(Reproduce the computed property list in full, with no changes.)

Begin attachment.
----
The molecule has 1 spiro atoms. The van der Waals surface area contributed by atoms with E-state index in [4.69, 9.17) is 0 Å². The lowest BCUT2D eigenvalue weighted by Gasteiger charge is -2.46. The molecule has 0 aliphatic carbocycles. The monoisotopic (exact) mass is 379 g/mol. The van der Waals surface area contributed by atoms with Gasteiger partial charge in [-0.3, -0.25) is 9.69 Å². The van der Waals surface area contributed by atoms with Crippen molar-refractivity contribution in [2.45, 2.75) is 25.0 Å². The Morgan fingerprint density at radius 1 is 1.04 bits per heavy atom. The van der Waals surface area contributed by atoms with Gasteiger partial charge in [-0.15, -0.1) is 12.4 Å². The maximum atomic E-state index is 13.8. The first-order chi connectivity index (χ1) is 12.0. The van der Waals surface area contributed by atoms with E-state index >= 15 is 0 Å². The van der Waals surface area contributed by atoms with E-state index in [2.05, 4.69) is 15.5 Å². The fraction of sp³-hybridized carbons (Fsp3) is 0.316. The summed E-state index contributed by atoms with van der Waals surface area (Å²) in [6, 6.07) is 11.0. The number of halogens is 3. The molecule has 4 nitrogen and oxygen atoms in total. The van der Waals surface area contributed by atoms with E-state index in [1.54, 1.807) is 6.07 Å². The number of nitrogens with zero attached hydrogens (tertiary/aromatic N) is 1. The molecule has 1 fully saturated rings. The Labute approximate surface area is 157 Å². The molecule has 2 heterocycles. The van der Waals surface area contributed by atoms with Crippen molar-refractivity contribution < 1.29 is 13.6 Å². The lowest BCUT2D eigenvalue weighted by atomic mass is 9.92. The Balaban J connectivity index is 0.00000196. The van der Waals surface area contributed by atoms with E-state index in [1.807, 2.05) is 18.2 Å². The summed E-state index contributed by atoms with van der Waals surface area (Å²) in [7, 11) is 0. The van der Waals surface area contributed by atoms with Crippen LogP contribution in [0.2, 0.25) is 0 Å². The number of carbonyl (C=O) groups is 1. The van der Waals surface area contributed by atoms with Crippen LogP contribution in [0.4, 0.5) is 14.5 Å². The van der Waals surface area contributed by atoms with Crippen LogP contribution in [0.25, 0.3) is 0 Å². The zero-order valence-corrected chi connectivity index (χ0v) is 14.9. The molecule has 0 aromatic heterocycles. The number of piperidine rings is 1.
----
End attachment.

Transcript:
The molecule has 1 spiro atoms. The van der Waals surface area contributed by atoms with E-state index in [4.69, 9.17) is 0 Å². The lowest BCUT2D eigenvalue weighted by Gasteiger charge is -2.46. The molecule has 0 aliphatic carbocycles. The monoisotopic (exact) mass is 379 g/mol. The van der Waals surface area contributed by atoms with Gasteiger partial charge in [-0.3, -0.25) is 9.69 Å². The van der Waals surface area contributed by atoms with Crippen molar-refractivity contribution in [2.45, 2.75) is 25.0 Å². The Morgan fingerprint density at radius 1 is 1.04 bits per heavy atom. The van der Waals surface area contributed by atoms with Gasteiger partial charge in [-0.15, -0.1) is 12.4 Å². The maximum atomic E-state index is 13.8. The first-order chi connectivity index (χ1) is 12.0. The van der Waals surface area contributed by atoms with E-state index >= 15 is 0 Å². The van der Waals surface area contributed by atoms with E-state index in [2.05, 4.69) is 15.5 Å². The fraction of sp³-hybridized carbons (Fsp3) is 0.316. The summed E-state index contributed by atoms with van der Waals surface area (Å²) in [6, 6.07) is 11.0. The number of halogens is 3. The molecule has 4 nitrogen and oxygen atoms in total. The van der Waals surface area contributed by atoms with E-state index in [1.54, 1.807) is 6.07 Å². The number of nitrogens with zero attached hydrogens (tertiary/aromatic N) is 1. The molecule has 1 fully saturated rings. The Labute approximate surface area is 157 Å². The molecule has 2 heterocycles. The van der Waals surface area contributed by atoms with Crippen molar-refractivity contribution < 1.29 is 13.6 Å². The lowest BCUT2D eigenvalue weighted by atomic mass is 9.92. The Balaban J connectivity index is 0.00000196. The van der Waals surface area contributed by atoms with E-state index in [1.807, 2.05) is 18.2 Å². The summed E-state index contributed by atoms with van der Waals surface area (Å²) in [7, 11) is 0. The van der Waals surface area contributed by atoms with Crippen LogP contribution in [0.2, 0.25) is 0 Å². The number of carbonyl (C=O) groups is 1. The van der Waals surface area contributed by atoms with Crippen LogP contribution in [0.4, 0.5) is 14.5 Å². The van der Waals surface area contributed by atoms with Crippen LogP contribution in [0.25, 0.3) is 0 Å². The zero-order valence-corrected chi connectivity index (χ0v) is 14.9. The molecule has 0 aromatic heterocycles. The number of piperidine rings is 1.